A curious factor binding the PA and Israel together is the apparent irreconcilable split between Fatah and Hamas, the extreme Islamist de facto government of the Gaza strip. It is of little value to place too much emphasis on the total rejection of Israel by Hamas because both Israel and the PA would like nothing better than to see the PA re-establish its authority in Gaza. But neither seems prepared to do very much about it. Cooperation has so far been confined to countering attempts by Hamas to gain a foothold in the West Bank. To go any farther would involve Abbas in a damaging loss of credibility with the ordinary Palestinian. Indeed, he pays lip service to the concept of reconciliation between Fatah and Hamas, but the two are chalk and cheese as regards to an acceptable strategy towards Israel. Hamas refuses to recognize Israel’s right to exist and Abbas has taken to asserting it.
Both Israel and the PA have publicly committed to the two-state solution. Netanyahu declared his support for the concept in a speech at Bar-Ilan University in 2009, as well as when he addressed the US Congress in May 2011. He reiterated his position in a letter he sent to Abbas a year later, following the establishment of his national unity government.
Speaking to the joint meeting of the US Congress, Netanyahu said:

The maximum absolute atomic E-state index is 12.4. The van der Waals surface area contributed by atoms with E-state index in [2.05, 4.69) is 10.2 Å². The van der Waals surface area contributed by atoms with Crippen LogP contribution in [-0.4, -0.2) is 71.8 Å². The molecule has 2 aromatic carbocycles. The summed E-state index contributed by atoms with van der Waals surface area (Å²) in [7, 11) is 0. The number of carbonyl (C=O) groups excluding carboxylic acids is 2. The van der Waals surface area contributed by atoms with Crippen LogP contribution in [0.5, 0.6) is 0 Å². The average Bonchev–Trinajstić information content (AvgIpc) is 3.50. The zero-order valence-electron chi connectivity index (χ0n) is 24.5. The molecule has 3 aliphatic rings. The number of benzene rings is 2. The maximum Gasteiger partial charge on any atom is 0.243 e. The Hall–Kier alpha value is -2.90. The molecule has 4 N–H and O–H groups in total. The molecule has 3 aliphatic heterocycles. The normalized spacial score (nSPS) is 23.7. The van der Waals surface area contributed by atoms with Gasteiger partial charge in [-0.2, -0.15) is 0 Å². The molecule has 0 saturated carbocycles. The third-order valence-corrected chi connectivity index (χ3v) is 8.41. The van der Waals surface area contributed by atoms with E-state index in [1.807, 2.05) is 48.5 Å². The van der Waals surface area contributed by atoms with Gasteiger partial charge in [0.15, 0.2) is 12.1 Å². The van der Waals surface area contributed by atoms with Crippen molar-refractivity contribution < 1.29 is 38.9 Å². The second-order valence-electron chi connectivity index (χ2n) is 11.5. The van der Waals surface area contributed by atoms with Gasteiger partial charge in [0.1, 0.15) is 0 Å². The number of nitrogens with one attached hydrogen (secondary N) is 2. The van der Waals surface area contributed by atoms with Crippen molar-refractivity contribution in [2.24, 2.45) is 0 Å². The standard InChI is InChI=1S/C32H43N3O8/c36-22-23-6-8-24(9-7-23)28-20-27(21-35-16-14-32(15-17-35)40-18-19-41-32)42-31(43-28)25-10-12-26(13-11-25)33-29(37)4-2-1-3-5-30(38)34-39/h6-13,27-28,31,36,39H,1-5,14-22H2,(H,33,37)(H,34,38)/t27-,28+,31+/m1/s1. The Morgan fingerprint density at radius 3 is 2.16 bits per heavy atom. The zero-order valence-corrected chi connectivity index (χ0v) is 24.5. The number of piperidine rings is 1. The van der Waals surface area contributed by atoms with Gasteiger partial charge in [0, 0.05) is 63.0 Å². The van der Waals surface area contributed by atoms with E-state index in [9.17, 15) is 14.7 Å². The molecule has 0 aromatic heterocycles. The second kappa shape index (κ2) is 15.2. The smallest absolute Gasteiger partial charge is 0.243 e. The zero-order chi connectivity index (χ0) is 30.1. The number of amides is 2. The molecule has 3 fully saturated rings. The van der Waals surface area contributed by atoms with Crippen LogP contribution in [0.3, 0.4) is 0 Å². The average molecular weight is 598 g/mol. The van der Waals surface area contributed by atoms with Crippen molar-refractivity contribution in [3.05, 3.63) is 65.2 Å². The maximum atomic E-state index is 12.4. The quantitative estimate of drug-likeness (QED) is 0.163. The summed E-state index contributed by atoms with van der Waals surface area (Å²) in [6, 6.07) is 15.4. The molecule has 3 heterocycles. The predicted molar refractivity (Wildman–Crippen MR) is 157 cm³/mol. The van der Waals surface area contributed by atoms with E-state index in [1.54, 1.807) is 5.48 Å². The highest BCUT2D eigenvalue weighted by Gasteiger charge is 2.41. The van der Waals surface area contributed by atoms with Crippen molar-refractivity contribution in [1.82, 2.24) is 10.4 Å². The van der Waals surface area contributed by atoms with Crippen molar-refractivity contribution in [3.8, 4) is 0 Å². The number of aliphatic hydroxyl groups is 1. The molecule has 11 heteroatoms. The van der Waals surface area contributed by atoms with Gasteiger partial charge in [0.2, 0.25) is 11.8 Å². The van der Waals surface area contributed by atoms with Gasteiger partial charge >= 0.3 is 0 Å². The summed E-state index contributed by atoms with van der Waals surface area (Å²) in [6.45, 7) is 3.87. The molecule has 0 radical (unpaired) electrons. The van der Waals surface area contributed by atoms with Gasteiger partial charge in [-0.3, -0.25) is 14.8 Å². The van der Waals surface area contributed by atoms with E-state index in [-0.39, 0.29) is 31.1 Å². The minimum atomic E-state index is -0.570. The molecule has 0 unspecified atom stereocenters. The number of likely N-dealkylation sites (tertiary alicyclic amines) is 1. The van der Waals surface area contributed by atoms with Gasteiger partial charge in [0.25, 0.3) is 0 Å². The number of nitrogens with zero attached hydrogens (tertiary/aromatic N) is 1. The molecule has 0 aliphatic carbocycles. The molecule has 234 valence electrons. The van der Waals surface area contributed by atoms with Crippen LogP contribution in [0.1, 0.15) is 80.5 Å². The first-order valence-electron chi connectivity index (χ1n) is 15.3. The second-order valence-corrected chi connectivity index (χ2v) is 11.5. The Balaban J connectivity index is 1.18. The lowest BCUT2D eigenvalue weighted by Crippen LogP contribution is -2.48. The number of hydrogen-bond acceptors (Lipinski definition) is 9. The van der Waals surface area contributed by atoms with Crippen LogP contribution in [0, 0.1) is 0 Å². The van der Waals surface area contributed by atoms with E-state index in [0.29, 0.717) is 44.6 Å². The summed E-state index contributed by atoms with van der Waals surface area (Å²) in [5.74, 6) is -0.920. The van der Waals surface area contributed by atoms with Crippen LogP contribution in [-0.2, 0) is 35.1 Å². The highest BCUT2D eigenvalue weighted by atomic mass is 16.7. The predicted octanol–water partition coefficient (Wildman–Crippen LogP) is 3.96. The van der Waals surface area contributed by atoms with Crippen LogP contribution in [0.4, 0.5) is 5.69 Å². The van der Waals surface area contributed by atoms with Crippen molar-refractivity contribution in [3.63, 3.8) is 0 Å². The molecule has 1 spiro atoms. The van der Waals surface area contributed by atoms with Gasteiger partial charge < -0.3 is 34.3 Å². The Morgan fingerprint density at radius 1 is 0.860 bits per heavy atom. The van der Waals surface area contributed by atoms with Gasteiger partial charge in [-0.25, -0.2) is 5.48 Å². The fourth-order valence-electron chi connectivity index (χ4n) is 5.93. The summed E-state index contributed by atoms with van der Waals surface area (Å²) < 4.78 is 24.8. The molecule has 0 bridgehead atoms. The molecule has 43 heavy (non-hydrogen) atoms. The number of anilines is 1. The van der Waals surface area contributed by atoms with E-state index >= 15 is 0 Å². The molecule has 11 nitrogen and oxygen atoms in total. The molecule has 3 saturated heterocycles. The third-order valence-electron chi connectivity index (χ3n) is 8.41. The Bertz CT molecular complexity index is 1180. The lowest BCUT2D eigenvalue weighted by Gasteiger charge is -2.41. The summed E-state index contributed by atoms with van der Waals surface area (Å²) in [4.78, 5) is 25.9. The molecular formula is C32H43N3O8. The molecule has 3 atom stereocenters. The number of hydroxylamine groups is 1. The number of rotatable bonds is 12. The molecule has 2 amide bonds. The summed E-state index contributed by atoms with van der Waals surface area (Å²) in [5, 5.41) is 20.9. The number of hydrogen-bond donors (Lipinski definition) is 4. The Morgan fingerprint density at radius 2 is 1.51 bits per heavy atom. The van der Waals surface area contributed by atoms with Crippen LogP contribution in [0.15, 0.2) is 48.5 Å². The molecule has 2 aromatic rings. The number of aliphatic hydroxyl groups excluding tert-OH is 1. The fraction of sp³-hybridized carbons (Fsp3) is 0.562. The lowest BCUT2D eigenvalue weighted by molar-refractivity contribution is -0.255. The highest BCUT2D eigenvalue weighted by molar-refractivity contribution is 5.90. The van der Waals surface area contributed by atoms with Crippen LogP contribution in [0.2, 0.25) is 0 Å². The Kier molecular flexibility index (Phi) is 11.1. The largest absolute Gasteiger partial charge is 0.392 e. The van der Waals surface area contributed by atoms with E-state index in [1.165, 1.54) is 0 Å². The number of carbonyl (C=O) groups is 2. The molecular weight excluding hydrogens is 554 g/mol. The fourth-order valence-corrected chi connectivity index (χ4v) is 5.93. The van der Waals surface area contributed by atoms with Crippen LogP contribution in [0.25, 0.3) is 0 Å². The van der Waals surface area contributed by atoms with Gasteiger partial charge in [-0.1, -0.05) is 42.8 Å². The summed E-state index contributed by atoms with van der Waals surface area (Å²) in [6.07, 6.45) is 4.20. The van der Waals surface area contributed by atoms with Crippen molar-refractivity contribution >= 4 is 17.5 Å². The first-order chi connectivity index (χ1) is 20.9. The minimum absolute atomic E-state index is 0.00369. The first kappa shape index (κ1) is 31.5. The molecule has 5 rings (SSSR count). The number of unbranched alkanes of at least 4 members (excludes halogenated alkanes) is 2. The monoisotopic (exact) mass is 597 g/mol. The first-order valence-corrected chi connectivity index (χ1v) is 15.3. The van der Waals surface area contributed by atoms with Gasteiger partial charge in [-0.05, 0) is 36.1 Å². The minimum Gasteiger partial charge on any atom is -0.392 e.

Two years ago, I publicly committed to a solution of two states for two peoples − a Palestinian state alongside the Jewish state. I am willing to make painful compromises to achieve this historic peace. This is not easy for me. I recognize that we will be required to give up parts of the Jewish homeland in Judea and Samaria.  The Jewish people are not foreign occupiers. This is the land of our forefathers, the Land of Israel, to which Abraham brought the idea of one God. No distortion of history can deny the four thousand year old bond between the Jewish people and the Jewish land.  But there is another truth: The Palestinians share this small land with us. We seek a peace in which they will be neither Israel's subjects nor its citizens. They should enjoy a national life of dignity as a free, viable and independent people in their own state.